UK Inflation Remains High

The continuing vulnerability of the Pound against the majors has again reminded traders that all is not well in the UK economy. The BoE’s inflation report tomorrow is definitely a risk to Sterling, wherein a downward revision to the economic growth forecast cannot be ruled out. Meanwhile, data just out has indicated that consumer price inflation has continued to remain above the central bank comfort zone, providing some explanation to the recent unchanged monetary policy stance. Across Europe, discussions to provide some respite to peripheral Eurozone economies continue at the region’s finance ministers meeting in Brussels. However, the US President’s State of the Union address early tomorrow could prove decisive for market sentiment.

Pound Sterling – UK Markets

Market speculation that the BoE might lower its 2013 economic growth forecast for the nation in its inflation report due on Wednesday, has continued to cause the Pound to lose steam against the Euro and the US Dollar in today’s trading session. The central bank might also warn that inflation will remain above its 2% target until early 2015. Meanwhile, data just released has indicated that annual consumer price inflation in the UK came in at 2.7% for January, unchanged from the last month. Persistent high inflation is dampening consumer sentiment and is proving detrimental to the UK economy, offering little room for the BoE to manoeuvre with its policy tools. With inflation still hovering above the central bank’s target rate, it remains to be seen what action the central bank Governor could possibly take to counter high inflation and revive the economy. Meanwhile, the housing sector continues to face headwinds, as data released earlier today indicated that RICS house price balance dipped more than expected for January. The BoE inflation report tomorrow will be closely watched for the central bank’s take on economic growth and inflation prospects.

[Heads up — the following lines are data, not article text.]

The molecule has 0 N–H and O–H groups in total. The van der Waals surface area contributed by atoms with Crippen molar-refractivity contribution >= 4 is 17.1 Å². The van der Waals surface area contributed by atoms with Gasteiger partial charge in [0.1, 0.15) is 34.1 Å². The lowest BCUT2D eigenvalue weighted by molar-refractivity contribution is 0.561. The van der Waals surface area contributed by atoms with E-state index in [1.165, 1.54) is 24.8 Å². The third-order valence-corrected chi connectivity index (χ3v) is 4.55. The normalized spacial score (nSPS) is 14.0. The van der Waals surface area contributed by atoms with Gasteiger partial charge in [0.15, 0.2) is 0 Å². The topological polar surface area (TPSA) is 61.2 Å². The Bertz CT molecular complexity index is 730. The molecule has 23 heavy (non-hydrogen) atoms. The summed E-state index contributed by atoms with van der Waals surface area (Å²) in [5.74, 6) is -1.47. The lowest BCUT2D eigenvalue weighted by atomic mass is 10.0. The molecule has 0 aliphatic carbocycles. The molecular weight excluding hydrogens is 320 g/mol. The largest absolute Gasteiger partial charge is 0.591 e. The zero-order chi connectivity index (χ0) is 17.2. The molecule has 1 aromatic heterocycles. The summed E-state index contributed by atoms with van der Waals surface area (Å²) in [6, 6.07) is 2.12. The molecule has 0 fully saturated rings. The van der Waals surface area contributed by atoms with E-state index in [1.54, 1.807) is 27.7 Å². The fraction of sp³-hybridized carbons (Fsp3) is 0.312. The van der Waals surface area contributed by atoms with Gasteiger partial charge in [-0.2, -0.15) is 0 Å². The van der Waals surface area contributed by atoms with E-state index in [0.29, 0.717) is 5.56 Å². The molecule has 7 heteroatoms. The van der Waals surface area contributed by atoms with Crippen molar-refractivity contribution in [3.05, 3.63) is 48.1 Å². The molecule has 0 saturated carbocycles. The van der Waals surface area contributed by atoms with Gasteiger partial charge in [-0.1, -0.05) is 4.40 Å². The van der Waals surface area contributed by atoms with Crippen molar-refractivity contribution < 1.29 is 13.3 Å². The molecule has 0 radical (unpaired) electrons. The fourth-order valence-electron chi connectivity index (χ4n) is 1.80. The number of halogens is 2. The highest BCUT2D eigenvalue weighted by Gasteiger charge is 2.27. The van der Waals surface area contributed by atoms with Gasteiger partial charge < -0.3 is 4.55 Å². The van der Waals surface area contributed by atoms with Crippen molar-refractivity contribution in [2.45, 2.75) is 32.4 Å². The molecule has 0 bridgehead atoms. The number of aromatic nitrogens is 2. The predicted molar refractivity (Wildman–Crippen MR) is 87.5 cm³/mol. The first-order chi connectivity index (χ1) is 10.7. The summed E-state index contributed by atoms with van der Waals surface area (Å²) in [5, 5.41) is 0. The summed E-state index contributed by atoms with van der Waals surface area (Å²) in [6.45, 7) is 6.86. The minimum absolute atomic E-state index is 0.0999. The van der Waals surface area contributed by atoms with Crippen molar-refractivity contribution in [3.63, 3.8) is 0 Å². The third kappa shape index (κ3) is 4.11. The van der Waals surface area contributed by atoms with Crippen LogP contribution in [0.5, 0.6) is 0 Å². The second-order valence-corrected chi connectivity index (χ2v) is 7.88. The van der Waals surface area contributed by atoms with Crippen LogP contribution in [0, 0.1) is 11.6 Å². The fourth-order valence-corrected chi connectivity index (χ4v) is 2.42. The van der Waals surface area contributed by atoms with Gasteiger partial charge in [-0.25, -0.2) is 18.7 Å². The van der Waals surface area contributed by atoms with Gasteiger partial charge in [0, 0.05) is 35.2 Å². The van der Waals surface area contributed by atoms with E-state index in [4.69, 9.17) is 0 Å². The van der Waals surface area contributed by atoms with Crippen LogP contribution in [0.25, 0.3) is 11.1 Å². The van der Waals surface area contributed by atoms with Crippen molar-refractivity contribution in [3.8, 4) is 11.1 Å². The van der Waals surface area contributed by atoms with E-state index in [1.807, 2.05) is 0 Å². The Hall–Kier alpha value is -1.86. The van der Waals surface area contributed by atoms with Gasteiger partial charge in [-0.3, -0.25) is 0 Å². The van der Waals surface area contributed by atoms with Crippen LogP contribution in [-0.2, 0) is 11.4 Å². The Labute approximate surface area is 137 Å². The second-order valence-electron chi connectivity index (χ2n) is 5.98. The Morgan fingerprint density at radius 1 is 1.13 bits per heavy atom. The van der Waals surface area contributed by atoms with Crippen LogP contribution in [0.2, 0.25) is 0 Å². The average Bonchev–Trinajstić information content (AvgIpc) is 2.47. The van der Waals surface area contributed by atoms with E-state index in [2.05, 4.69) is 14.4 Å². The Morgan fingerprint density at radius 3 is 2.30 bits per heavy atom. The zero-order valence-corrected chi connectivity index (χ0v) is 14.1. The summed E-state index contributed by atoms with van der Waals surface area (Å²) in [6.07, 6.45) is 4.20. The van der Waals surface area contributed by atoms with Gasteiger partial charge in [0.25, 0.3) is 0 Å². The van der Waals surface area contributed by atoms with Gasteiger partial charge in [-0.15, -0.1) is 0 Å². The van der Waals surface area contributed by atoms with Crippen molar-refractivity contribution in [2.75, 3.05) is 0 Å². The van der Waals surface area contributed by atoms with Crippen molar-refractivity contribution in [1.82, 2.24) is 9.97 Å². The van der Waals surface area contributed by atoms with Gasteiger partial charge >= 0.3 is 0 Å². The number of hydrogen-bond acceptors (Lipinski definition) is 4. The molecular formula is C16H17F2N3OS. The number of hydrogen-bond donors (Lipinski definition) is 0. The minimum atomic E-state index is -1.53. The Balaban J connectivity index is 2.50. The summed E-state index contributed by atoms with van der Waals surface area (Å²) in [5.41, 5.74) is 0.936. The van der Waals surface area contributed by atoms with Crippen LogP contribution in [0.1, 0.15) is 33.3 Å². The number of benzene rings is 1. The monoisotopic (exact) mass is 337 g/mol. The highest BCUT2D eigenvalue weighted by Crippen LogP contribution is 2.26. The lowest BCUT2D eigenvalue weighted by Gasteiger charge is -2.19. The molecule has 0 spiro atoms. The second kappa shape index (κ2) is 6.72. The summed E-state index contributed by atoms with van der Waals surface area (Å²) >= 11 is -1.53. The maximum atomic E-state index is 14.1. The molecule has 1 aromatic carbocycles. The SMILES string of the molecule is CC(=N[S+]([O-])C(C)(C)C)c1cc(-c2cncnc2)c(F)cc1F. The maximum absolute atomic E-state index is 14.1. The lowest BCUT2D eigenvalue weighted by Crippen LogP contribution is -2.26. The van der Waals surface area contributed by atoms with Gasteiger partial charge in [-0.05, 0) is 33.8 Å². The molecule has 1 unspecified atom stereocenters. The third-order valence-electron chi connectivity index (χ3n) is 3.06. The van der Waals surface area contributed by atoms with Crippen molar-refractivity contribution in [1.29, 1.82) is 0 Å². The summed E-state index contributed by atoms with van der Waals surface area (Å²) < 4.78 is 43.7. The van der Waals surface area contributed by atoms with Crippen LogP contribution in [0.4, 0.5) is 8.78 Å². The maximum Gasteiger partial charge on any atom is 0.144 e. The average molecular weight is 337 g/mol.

US Dollar – US Markets

The greenback is trading marginally higher against the Euro this morning ahead of US President Barack Obama’s State of the Union address early morning tomorrow, wherein he is expected to shed light on the stance that the government is likely to adopt in the near term to revive the economy. Additionally, his take on the looming spending cuts set to begin on 1 March 2013 will also be closely watched. Meanwhile, chatter relating to the likely end of QE refuses to wane as the Fed’s Vice-Chairman, Janet Yellen, indicated that as long as inflation remains in check, the central bank’s bond buying programme is appropriate to bring an improvement in the job market. With last week’s CBO release indicating that the government would report a smaller budget deficit for 2013, today’s monthly budget statement for January is expected to reaffirm this upbeat view. Additionally, markets are expected to pay passing attention to NFIB small business optimism index due for release later today.

Euro – European Markets

A warning from ECB council member, Jens Weidmann, that Euro devaluation would hurt the economy prompted the single currency to move higher against the US Dollar in yesterday’s trading session. However, with light Europe specific news on the calendar today, the Euro has slipped marginally against the US Dollar, as persistent worries in the Eurozone political arena failed to lift market sentiment. Meanwhile finance ministers, in their meeting that commenced yesterday, have asked for a private study of anti-money laundering laws that Cyprus has adopted, without throwing light on details of the bailout for the nation. This should keep investors on the edge as the meeting moves into the second day today. However, Moody's provided some ray of hope following its projection of a modest recovery in G20 advanced economies for 2013. Against the backdrop of a light economic calendar today, the ECB President’s comments later today will be deciphered for further insights into the recent war of words among the region’s policymakers relating to the Euro.

Other Currencies – Highlights

Yesterday, the Aussie Dollar came under pressure against the greenback after data showed that new home loans in Australia unexpectedly declined for December, a sign that the building sector is still not out of the woods. This should serve as a reminder to the Reserve Bank of Australia, as the housing construction sector has failed to bounce back despite four interest rate cuts by the central bank in 2012. The downward trend in the Australian Dollar against the majors has continued this morning. The positive business confidence data for January released earlier today failed to lift market sentiment towards the Aussie Dollar. With little on the domestic economic calendar today, consumer price inflation expectations data due later in the week is likely to garner moderate market attention. With annual inflation currently within the central bank’s target band of 2% to 3%, it should not prove to be a major market mover for the Australian Dollar. With Chinese markets closed for a holiday during the week external factors, especially from Europe and the US, could serve as a determinant for market risk appetite in the near term.